Actor George Takei weighed in on the Trump’s administration “zero-tolerance” policy on Tuesday in an op-ed detailing his experience at a Japanese-American internment camp during World War II when he was a five-year-old.
The “Star Trek” actor wrote in Foreign Policy that the “zero-tolerance” policy that has led to the separation of more than 2,000 immigrant children from their families is “in one core, horrifying way” worse than when he and his family were at an internment camp.
“At least during the internment of Japanese-Americans, I and other children were not stripped from our parents,” Takei wrote. “We were not pulled screaming from our mothers’ arms. We were not left to change the diapers of younger children by ourselves.”
Takei described the moment when he felt there was “nowhere to turn” because “the only people with the power to help have trained their guns and dogs upon you.” Despite feeling “powerless,” Takei wrote that at least he had his parents to stood between him and the horror he was facing.
“I cannot for a moment imagine what my childhood would have been like had I been thrown into a camp without my parents,” Takei wrote. “That this is happening today fills me with both rage and grief: rage toward a failed political leadership who appear to have lost even their most basic humanity, and a profound grief for the families affected.”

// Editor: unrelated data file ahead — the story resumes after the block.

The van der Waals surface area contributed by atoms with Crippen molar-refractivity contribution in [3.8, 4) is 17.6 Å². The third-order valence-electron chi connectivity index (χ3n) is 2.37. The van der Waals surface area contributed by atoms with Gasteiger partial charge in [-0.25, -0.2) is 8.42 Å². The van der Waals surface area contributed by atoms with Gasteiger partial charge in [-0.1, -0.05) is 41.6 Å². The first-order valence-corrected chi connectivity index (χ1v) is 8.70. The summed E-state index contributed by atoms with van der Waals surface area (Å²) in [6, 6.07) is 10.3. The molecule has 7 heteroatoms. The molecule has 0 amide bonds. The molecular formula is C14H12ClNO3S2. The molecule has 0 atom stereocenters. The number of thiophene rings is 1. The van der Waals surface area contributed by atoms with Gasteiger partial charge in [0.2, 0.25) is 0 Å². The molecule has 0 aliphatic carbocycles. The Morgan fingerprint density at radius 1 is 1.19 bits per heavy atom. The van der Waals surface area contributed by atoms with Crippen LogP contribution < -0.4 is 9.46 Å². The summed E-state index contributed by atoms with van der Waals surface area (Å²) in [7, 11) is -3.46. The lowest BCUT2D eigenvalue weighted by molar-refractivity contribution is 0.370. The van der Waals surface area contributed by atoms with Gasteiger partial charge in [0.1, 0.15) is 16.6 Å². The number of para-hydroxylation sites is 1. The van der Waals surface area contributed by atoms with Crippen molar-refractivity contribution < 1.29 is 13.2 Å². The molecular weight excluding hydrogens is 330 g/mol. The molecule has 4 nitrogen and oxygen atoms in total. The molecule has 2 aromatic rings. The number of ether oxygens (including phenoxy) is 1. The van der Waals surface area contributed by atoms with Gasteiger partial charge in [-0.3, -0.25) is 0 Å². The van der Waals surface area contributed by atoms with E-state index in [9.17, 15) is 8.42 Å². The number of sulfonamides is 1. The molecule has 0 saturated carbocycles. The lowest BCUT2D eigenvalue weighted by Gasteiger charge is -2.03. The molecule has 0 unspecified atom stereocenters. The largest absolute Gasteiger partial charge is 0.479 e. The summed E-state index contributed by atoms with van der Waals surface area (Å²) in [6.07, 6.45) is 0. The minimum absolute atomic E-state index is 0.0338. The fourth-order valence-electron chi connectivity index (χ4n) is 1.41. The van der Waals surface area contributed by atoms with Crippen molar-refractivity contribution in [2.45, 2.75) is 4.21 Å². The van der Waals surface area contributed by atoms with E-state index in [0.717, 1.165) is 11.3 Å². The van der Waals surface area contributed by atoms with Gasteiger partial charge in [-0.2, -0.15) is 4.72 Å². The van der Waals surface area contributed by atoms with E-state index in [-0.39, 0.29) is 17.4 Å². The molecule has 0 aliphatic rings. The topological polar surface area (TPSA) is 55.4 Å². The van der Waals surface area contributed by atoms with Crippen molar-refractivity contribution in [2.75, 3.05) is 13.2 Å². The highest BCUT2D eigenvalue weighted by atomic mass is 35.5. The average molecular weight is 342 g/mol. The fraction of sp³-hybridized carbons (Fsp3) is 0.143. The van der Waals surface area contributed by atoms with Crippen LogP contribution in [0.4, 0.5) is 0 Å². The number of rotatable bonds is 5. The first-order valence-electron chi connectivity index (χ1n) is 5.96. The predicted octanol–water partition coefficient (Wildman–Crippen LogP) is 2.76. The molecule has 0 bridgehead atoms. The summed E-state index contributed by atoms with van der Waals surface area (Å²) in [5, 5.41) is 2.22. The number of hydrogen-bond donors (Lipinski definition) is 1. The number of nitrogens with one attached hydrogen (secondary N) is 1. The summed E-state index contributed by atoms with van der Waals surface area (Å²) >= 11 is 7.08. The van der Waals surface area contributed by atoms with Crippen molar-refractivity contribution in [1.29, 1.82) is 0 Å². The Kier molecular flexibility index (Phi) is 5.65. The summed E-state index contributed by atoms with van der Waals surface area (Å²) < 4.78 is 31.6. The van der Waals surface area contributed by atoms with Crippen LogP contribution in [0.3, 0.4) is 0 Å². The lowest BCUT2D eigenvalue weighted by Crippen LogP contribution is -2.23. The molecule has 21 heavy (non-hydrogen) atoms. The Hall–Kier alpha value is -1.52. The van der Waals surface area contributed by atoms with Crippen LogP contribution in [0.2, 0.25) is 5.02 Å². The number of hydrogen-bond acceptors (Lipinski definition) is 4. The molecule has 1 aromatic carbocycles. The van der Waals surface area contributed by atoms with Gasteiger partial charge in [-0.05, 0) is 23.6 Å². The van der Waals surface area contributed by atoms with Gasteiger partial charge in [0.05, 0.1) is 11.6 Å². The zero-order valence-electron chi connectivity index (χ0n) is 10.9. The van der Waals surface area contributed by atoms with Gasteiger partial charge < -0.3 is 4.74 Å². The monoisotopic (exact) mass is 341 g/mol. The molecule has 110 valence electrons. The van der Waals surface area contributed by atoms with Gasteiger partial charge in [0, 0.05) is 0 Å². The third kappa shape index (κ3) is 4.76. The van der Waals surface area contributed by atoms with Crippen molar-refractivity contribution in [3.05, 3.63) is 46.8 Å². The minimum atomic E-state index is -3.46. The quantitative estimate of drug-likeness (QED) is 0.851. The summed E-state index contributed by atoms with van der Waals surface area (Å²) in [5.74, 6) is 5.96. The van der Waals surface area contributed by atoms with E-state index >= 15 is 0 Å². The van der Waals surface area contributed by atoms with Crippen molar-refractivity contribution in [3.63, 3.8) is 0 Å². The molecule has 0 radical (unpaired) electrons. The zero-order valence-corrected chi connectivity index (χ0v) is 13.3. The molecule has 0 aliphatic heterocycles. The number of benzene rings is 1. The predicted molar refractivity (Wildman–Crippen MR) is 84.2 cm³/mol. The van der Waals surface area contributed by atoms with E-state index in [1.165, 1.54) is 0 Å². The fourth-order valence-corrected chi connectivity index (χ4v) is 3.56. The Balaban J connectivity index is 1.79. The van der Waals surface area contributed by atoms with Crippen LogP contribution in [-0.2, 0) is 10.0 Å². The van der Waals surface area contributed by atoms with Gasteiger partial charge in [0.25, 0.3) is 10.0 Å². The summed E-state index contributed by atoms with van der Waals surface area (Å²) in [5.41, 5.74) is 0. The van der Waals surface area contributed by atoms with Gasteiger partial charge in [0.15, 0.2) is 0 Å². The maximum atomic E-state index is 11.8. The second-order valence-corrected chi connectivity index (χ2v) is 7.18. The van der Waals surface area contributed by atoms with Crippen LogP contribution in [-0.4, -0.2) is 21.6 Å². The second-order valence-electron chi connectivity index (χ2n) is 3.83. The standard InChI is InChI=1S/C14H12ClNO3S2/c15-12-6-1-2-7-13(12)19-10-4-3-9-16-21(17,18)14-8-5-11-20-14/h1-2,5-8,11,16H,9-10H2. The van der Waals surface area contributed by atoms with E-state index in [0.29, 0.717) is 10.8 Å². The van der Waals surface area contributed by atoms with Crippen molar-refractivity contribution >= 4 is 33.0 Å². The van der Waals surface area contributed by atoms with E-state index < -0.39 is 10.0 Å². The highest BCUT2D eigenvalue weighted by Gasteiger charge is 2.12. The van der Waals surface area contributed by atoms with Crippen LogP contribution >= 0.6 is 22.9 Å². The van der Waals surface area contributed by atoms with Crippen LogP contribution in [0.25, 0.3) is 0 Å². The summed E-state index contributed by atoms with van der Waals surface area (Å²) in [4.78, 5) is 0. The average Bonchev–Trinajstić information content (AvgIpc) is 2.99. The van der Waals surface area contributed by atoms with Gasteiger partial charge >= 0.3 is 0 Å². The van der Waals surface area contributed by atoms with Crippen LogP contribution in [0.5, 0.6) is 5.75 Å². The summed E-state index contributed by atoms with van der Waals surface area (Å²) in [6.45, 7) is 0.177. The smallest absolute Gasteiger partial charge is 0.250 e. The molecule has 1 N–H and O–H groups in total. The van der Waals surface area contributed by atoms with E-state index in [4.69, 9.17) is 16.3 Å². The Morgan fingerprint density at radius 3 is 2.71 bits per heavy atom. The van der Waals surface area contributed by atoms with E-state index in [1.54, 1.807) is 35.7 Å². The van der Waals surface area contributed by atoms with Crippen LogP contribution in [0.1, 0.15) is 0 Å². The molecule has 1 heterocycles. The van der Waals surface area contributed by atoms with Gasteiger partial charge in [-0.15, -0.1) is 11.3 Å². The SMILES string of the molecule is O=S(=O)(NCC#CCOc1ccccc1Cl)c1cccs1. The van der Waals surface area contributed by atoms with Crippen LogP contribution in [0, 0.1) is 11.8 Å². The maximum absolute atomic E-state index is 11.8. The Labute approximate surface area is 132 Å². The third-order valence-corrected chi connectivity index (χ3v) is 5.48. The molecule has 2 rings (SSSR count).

Takei also acknowledged an op-ed written by former first lady Laura Bush on Monday in which she drew a comparison to the current policy and the Japanese-American internment camps.
“She reminded us that there are dark consequences to such camps for their residents: ‘This treatment inflicts trauma; interned Japanese have been two times as likely to suffer cardiovascular disease or die prematurely than those who were not interned,’” Takei wrote.
Takei has a history of being an open critic of President Donald Trump and is one of many celebrity figures that has raised their voice and taken a stance against the policy. The actor is calling on others to take action to avoid a repeat of history.
“[...] unless we act now, we will have failed to learn at all from our past mistakes,” Takei wrote. “Once again, we are flinging ourselves into a world of camps and fences and racist imagery — and lies just big enough to stick.”